2. Honor traditional as the sizzle to digital's steak
It's heresy these days to point out the obvious. In a fragmented media universe, the channels that still attract any semblance of "mass" are more powerful than ever - with TV being exhibit A. For all our gadgets, we're watching more TV, not less. And whether it's "Walking Dead" or "Dancing with The Stars," TV has communal power like nothing else. As a result, many of today's most innovative integrated campaigns use traditional advertising - old school TV, print, radio, etc - to build awareness and then point consumers to deeper, richer, more meaningful experiences online, or via mobile and other digital platforms. Again, Coca-Cola's Polar Bear stunt at the Super Bowl immediately comes to mind, attracting over 9 million consumers who spent an average of 28 minutes with the brand. And Doritos has effectively done all this in reverse every year, with its Crash The Super Bowl user-generated ad contest - with the chance to work with director Michael Bay at this year's bowl.
1. Never put "buzz" before "business"
Obviously digital marketing is about endless and innovative experimentation. If it were as easy as creating any old viral video, branded game, or mobile app to generate enough buzz to bring in business for our brands, we'd all be rich. For many lifestyle brands, this kind of experimentation is enough - especially in categories where an aura of hipness is a prerequisite for sales success. But while there is obviously a lot of fun and games in all this fun and games, it's important - critical - that we approach digital initiatives with specific objectives in mind (see resolution #5).
As Harley-Davidson's global CMO Mark-Hans Richer puts it to Ad Age, "This is a new gold age for marketers. The shackles are off, and the possibilities are nearly endless. If we aren't conducting radical experiments, trying new ways to engage our targets and adding value to them, then we're not doing our jobs."
But, he adds, "It's not about chasing the buzz; it's about chasing the biz." Marketers who get this formula right - by fueling innovation through substantive consumer insights - weill thrive in the on-demand era.
Those who don't will have to settle for some fun - but ultimately fruitless - experiments.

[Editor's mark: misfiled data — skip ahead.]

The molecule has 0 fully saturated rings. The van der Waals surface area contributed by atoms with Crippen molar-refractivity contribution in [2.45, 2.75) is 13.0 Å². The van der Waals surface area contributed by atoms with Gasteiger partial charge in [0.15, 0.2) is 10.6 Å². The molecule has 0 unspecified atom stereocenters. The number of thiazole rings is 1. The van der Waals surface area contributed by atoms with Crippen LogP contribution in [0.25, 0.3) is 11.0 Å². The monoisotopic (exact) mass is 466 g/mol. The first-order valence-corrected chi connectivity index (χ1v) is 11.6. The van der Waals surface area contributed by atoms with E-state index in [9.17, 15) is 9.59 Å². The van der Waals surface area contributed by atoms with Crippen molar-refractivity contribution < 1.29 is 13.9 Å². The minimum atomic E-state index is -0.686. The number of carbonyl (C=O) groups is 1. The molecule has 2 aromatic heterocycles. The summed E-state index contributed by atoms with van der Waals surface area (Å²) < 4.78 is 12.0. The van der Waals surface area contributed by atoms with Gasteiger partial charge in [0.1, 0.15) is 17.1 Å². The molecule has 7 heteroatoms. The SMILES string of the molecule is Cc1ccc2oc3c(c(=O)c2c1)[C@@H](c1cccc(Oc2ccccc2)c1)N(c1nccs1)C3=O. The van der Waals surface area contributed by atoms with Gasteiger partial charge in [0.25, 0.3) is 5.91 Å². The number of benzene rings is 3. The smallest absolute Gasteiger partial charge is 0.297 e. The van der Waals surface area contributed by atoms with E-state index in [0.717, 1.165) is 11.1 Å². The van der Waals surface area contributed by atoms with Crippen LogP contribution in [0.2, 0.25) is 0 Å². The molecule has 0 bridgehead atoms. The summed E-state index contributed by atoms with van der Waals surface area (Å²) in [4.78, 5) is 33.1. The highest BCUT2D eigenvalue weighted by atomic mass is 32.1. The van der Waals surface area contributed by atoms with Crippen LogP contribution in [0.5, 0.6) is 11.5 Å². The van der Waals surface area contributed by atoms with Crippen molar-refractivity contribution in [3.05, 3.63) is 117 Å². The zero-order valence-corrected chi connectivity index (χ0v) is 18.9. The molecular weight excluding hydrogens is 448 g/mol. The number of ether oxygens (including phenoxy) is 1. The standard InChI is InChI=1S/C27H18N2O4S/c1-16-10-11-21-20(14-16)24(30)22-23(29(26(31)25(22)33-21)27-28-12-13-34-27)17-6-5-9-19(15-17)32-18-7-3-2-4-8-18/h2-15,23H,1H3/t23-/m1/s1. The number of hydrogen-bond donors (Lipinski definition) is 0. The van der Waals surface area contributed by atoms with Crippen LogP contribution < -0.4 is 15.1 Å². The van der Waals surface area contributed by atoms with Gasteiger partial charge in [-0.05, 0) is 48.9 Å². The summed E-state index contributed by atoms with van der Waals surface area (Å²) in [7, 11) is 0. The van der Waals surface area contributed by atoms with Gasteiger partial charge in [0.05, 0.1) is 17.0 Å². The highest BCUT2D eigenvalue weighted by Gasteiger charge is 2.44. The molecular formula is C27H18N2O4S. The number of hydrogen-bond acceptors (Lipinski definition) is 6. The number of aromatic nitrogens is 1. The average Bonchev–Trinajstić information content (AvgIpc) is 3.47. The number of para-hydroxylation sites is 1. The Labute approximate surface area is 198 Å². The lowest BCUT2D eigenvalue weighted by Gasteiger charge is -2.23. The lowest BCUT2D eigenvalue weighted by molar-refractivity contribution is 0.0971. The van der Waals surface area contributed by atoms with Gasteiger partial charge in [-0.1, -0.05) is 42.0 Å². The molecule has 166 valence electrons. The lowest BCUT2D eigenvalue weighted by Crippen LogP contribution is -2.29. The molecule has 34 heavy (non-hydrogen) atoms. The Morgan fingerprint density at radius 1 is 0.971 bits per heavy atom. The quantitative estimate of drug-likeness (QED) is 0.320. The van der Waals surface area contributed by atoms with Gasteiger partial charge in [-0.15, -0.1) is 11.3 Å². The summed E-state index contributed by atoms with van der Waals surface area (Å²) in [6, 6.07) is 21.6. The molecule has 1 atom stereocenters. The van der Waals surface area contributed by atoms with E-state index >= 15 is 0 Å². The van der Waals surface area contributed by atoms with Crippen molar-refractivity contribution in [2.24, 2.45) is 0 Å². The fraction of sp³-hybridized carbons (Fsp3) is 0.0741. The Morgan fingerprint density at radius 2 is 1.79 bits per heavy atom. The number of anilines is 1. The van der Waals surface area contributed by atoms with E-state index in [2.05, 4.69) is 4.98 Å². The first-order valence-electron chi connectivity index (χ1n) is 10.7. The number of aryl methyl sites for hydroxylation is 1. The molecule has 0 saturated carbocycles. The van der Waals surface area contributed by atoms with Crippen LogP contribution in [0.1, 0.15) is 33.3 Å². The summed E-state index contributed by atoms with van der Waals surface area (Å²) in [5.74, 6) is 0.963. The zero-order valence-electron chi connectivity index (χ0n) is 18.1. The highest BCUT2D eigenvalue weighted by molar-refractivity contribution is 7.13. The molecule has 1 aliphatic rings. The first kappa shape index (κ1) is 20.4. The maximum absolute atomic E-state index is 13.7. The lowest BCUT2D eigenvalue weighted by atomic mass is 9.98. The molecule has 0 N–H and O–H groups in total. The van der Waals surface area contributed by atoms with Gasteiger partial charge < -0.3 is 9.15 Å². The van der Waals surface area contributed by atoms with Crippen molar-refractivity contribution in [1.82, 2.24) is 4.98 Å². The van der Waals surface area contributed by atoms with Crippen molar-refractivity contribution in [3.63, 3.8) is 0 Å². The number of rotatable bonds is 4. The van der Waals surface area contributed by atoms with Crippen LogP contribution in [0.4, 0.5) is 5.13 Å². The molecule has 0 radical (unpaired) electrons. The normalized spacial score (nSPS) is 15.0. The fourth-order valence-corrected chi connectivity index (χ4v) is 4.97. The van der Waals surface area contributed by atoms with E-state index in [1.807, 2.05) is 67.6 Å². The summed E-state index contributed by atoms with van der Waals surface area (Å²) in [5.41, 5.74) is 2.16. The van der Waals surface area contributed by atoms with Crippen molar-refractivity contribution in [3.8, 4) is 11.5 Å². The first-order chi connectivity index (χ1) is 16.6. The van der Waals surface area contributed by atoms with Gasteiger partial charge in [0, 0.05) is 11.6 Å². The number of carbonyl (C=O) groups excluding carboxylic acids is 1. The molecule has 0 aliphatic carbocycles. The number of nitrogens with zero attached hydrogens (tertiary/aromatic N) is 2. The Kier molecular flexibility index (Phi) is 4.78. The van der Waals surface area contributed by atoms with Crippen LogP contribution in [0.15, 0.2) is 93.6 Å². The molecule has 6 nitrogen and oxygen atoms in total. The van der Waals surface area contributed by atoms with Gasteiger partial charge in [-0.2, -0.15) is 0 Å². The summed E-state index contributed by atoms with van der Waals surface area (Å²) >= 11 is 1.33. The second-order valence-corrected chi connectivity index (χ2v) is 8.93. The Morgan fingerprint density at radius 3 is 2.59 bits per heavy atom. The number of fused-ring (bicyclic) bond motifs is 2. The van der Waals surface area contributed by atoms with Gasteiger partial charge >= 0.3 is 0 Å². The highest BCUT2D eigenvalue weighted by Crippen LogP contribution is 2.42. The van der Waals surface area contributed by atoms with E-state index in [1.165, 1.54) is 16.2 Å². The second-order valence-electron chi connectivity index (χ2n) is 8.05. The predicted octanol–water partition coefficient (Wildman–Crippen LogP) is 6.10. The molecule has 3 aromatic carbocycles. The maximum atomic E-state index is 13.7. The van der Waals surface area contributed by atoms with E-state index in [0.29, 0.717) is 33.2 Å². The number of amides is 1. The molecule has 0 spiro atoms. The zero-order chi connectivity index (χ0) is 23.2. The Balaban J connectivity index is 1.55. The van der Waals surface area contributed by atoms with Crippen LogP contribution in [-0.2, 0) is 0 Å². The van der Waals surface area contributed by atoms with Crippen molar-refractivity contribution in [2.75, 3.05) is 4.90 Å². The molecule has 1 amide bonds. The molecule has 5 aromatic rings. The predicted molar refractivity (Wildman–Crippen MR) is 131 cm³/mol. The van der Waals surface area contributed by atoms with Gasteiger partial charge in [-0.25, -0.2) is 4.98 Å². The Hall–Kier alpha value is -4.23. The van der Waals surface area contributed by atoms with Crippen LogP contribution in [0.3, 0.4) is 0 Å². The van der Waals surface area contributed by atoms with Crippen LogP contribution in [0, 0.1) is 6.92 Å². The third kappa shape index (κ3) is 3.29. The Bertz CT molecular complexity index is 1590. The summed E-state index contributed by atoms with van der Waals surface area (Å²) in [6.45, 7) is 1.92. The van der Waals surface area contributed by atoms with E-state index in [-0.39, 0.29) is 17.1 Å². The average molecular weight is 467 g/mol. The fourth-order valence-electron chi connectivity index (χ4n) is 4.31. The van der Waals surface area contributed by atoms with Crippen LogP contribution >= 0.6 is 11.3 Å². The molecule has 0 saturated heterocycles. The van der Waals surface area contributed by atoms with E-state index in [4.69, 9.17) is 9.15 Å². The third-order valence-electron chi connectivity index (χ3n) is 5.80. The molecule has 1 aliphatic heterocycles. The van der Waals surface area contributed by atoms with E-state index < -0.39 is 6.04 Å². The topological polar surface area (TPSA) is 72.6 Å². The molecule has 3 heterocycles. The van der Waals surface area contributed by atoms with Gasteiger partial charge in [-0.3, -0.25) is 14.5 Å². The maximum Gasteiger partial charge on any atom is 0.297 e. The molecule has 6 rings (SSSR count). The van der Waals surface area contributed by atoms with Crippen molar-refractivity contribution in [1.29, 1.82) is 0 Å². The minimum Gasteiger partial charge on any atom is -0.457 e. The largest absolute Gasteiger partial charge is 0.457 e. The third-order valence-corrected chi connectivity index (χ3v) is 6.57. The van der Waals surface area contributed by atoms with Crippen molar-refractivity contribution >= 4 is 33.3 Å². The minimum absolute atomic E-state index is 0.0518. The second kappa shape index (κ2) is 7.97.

We know some people are going
to disagree with our list. Indeed,
in some quarters, the fact that we didn’t include Kony 2012 is going to be enough
to send some in the socialsphere over the edge.
It is, after all, arguably
the most astonishingly successful social media effort ever. And everyone is reverse engineering the campaign to see if they can replicate it.
It’s just that ultimately, we found certain aspects of the effort unsettling for
reasons we haven’t quite taken the time to fully puzzle together in our own minds.
But the other, far more
important reason: This particular list is for brand-oriented social initiatives
versus cause-oriented efforts (or political, for that matter - which would have resulted in the Obama campaign's inclusion).
And in that regard, like a few of our Top 10 lists so far this year, it is one that is dominated by Coca-Cola. It's no wonder the brand has been named the 'Creative Marketer of the Year' for the 2013 Cannes Festival.
So: Here’s our list. If you agree, let us know. If you
disagree, make your own list and share.
Why go to all the trouble of building social media buzz when you can just fake it and achieve the same thing?
That's the genius behind this new campaign from DKNY to promote the launch of its newly renovated London store in the run up to the Olympics.
Aliza Licht, SVP of global communications, created a video touting the spectacular sensation sparked by the party to celebrate the opening. Recruiting celebs and fashionistas, the video chronicles the Twitter storm and social media squall that never was - thus creating the real thing in an instant.
As Licht tells the Wall Street Journal, such fakery is fair game in promoting an actual event.